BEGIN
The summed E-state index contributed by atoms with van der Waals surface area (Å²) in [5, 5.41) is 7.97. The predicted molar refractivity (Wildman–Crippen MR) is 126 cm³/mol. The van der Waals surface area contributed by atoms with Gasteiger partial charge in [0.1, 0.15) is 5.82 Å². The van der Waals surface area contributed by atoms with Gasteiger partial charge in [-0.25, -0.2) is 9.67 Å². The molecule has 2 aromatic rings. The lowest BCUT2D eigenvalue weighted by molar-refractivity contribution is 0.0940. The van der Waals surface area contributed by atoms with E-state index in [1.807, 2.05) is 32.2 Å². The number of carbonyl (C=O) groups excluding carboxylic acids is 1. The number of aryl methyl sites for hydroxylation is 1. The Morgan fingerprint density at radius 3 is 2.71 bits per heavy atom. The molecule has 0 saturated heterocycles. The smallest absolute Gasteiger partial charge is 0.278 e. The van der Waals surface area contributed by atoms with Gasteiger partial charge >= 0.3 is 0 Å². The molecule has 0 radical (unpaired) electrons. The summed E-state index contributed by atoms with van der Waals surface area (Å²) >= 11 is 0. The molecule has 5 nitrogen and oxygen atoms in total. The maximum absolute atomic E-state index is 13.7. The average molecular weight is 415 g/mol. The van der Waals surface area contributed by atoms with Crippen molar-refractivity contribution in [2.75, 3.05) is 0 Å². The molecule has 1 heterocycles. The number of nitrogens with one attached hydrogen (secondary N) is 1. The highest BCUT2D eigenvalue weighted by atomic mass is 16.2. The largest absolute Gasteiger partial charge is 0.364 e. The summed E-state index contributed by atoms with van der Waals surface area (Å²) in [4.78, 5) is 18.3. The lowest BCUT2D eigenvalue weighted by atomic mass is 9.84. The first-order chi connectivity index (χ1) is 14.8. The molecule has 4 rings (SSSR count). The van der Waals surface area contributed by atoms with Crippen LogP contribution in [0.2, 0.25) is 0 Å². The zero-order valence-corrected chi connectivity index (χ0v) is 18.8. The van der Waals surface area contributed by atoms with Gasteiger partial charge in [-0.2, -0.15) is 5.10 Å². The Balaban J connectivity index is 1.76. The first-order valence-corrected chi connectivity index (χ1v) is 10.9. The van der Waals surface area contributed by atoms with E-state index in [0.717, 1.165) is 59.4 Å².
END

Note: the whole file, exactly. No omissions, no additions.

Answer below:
The summed E-state index contributed by atoms with van der Waals surface area (Å²) in [5, 5.41) is 7.97. The predicted molar refractivity (Wildman–Crippen MR) is 126 cm³/mol. The van der Waals surface area contributed by atoms with Gasteiger partial charge in [0.1, 0.15) is 5.82 Å². The van der Waals surface area contributed by atoms with Gasteiger partial charge in [-0.25, -0.2) is 9.67 Å². The molecule has 2 aromatic rings. The lowest BCUT2D eigenvalue weighted by molar-refractivity contribution is 0.0940. The van der Waals surface area contributed by atoms with E-state index in [1.807, 2.05) is 32.2 Å². The number of carbonyl (C=O) groups excluding carboxylic acids is 1. The number of aryl methyl sites for hydroxylation is 1. The Morgan fingerprint density at radius 3 is 2.71 bits per heavy atom. The molecule has 0 saturated heterocycles. The smallest absolute Gasteiger partial charge is 0.278 e. The van der Waals surface area contributed by atoms with Gasteiger partial charge >= 0.3 is 0 Å². The molecule has 0 radical (unpaired) electrons. The summed E-state index contributed by atoms with van der Waals surface area (Å²) >= 11 is 0. The molecule has 5 nitrogen and oxygen atoms in total. The maximum absolute atomic E-state index is 13.7. The average molecular weight is 415 g/mol. The van der Waals surface area contributed by atoms with Crippen molar-refractivity contribution in [2.75, 3.05) is 0 Å². The molecule has 1 heterocycles. The number of nitrogens with one attached hydrogen (secondary N) is 1. The highest BCUT2D eigenvalue weighted by atomic mass is 16.2. The largest absolute Gasteiger partial charge is 0.364 e. The summed E-state index contributed by atoms with van der Waals surface area (Å²) in [4.78, 5) is 18.3. The lowest BCUT2D eigenvalue weighted by atomic mass is 9.84. The first-order chi connectivity index (χ1) is 14.8. The molecule has 4 rings (SSSR count). The van der Waals surface area contributed by atoms with Crippen LogP contribution in [0.2, 0.25) is 0 Å². The zero-order valence-corrected chi connectivity index (χ0v) is 18.8. The van der Waals surface area contributed by atoms with Gasteiger partial charge in [-0.2, -0.15) is 5.10 Å². The Balaban J connectivity index is 1.76. The first-order valence-corrected chi connectivity index (χ1v) is 10.9. The van der Waals surface area contributed by atoms with E-state index in [0.717, 1.165) is 59.4 Å².